Nigel Stirling reports on the diplomatic challenge ahead as New Zealand takes the chair of the CPTPP next year.
New Zealand could face a “delicate diplomatic dance” next year when it takes a key role overseeing China’s application to join a major Pacific Rim trade deal, according to a lobbyist for some of NZ’s biggest exporters.
The 11 countries of the Comprehensive and Progressive TransPacific Partnership (CPTPP) are expected to rubber-stamp the United Kingdom’s application to join the agreement later this year or early next year.
With the UK’s application out of the way, China’s bid for membership is likely to come under scrutiny just as NZ takes over from Singapore as the chair of the CPTPP in 2023.
Trade Minister Damien O’Connor travelled to Singapore last week for the first face-to-face meeting of CPTPP ministers since the start of the pandemic. NZ’s top trade official, Vangelis Vitalis, has also been visiting CPTPP counterparts in recent weeks.
China’s bid for membership poses many more complications than the inaugural application to join by the UK to join the CPTPP
These include doubts about its ability to live up to the trade rules set out in the original agreement signed in 2016, including those relating to digital trade and disciplines around state-owned enterprises, which could cause problems for Chinese companies.
Strategic rivalries with foundation members Australia, Japan and Canada loom as additional potential roadblocks to China’s application succeeding.
Further complicating the picture is an application by Taiwan to join the CPTPP. Any move to accept it as a member in its own right would be sure to antagonise China, which regards Taiwan as part of its own territory and not as an independent state.
Taiwan’s application to join the CPTPP was received just days after China’s in September 2021. Both are likely to be decided at about the same time.
Former trade negotiator Charles Finny said Singapore enjoyed an easy ride as CPTPP chair in 2022, shepherding through the UK’s application and avoiding the potential fallout that could have come with having to oversee the more controversial applications.
“Singapore has been very cautious as chair and has essentially hidden behind the UK CPTPP accession.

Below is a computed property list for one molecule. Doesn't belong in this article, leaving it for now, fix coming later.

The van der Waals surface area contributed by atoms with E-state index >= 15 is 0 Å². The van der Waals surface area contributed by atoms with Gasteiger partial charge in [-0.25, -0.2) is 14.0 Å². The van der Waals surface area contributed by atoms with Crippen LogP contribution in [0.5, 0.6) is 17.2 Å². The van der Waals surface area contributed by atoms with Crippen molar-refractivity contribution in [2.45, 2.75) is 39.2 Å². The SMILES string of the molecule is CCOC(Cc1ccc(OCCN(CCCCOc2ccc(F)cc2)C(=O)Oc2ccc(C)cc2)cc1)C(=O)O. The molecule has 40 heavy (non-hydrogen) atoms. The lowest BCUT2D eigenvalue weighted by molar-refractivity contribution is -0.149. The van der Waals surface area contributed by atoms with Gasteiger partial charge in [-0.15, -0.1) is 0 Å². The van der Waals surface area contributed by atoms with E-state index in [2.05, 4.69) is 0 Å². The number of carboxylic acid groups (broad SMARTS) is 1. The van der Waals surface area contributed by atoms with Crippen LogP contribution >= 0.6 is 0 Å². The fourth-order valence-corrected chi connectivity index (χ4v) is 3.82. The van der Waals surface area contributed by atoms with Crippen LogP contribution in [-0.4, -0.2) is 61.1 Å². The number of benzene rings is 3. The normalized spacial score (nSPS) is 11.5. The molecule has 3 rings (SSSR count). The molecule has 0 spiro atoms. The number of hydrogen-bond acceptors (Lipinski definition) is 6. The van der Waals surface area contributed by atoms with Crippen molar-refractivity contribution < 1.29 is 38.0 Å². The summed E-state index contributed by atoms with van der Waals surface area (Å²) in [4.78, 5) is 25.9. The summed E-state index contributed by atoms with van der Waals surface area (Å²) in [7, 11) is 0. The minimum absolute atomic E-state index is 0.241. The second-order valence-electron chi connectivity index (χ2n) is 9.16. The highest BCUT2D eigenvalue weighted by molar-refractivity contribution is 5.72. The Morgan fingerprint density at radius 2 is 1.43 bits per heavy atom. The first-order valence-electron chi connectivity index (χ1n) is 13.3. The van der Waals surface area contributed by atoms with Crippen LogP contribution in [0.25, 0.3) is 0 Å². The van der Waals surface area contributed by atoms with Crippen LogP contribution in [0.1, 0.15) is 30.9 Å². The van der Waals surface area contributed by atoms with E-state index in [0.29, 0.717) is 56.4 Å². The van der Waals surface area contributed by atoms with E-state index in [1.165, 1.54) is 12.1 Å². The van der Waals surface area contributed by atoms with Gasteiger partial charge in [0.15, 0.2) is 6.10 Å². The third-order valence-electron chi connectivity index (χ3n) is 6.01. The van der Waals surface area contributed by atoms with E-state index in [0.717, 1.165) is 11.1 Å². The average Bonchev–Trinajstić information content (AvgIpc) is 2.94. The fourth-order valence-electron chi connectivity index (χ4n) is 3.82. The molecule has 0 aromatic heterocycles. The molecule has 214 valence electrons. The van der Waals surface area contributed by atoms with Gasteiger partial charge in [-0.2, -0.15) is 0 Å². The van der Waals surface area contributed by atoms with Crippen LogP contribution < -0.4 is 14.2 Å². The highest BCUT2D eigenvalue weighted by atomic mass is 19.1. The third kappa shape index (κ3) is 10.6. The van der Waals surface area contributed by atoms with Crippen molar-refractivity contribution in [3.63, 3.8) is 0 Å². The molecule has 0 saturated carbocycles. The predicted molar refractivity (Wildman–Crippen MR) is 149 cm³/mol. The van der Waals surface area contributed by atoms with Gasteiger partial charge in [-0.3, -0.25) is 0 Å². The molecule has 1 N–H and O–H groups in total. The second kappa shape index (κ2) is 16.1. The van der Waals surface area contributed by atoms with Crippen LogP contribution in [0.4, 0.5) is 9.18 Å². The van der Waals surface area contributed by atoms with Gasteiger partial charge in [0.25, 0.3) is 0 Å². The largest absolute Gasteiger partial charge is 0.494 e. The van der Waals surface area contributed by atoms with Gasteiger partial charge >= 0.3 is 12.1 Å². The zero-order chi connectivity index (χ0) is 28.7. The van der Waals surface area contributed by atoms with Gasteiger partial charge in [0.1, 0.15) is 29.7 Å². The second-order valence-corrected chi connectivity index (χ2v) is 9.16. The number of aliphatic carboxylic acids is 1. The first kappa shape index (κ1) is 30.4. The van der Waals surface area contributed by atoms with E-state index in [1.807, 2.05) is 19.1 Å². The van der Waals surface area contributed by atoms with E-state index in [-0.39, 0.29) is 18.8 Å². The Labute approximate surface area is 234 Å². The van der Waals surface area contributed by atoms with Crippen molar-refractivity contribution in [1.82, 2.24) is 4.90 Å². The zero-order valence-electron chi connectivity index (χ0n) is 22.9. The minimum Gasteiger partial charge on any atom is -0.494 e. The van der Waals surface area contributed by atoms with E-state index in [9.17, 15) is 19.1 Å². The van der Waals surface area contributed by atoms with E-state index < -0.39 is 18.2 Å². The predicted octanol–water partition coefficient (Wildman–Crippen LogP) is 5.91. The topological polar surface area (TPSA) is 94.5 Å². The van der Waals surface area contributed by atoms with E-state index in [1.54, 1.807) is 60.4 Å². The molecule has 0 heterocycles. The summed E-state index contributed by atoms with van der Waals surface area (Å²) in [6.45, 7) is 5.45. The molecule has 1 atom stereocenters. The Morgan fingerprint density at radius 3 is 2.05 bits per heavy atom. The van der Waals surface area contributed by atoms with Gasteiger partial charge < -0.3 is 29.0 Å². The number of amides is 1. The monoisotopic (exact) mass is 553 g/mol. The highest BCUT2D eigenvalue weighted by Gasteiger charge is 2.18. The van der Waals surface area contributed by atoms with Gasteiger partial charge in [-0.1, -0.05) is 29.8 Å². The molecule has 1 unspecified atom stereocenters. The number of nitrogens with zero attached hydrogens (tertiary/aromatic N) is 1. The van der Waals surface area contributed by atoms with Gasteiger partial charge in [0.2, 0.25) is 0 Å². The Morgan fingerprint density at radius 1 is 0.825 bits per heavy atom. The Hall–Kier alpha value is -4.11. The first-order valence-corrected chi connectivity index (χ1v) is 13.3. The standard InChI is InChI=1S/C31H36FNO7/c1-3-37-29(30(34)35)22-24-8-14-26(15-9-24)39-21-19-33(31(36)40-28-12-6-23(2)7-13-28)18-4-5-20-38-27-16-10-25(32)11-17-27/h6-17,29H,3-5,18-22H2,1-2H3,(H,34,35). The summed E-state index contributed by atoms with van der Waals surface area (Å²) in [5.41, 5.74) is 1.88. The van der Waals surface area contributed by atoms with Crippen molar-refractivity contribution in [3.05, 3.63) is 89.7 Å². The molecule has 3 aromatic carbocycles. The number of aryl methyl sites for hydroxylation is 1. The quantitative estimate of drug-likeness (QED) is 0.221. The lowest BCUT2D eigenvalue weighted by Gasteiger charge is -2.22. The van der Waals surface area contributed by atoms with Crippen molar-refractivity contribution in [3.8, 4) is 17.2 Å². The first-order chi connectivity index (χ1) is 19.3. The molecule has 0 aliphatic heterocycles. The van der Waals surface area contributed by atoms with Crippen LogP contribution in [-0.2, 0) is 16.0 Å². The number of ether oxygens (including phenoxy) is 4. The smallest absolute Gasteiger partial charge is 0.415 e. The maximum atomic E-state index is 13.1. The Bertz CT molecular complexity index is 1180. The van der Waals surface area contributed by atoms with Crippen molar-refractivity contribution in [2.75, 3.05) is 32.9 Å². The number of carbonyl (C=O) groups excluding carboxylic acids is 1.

“It has been designated [a] precedent-setting process and this has allowed other applications to be delayed.”
Another former trade negotiator, Stephen Jacobi, now the executive director of the International Business Forum, whose members include export heavyweights Fonterra, Silver Fern Farms and Zespri, among others, said there were risks and opportunities arising from NZ playing such a prominent role in shepherding through China’s application
“You could say that being the CPTPP chair really complicates the relationship with China because you might have to disappoint them, but on the other hand you could say this is a great opportunity because this means NZ is terribly important to China.
“Therefore we have got every opportunity to continue to grow the relationship and avoid trade coercion.”
Jacobi agreed NZ could come under as much pressure from China to frustrate Taiwan’s bid for membership as to accelerate its own bid.
.“They may well try to do that and I am sure they will but they will need to get a polite but firm rebuff and they will be careful not to antagonise other members about their own membership.
“This is a delicate diplomatic dance.”
In recent years China has used trade as a sanction against countries it doesn’t see eye to eye with, restrictions on Australian exports of beef, wine and grain being recent examples.
Asked if exporters are nervous about being caught up in a trade war should negotiations not go in China’s favour, Jacobi said they are supportive of the applications by both China and Taiwan.
“Our members generally ascribe a lot of value to CPTPP and its further expansion.
“It is an important opportunity for NZ to show its credentials as a fair and even-handed player.
“We have got skills that are going to be useful to CPTPP but could it create some awkwardness? Maybe.
“But the overall benefit of advancing CPTPP is the bigger prize,” Jacobi said.
This story originally appeared in Farmers Weekly
- Asia Media Centre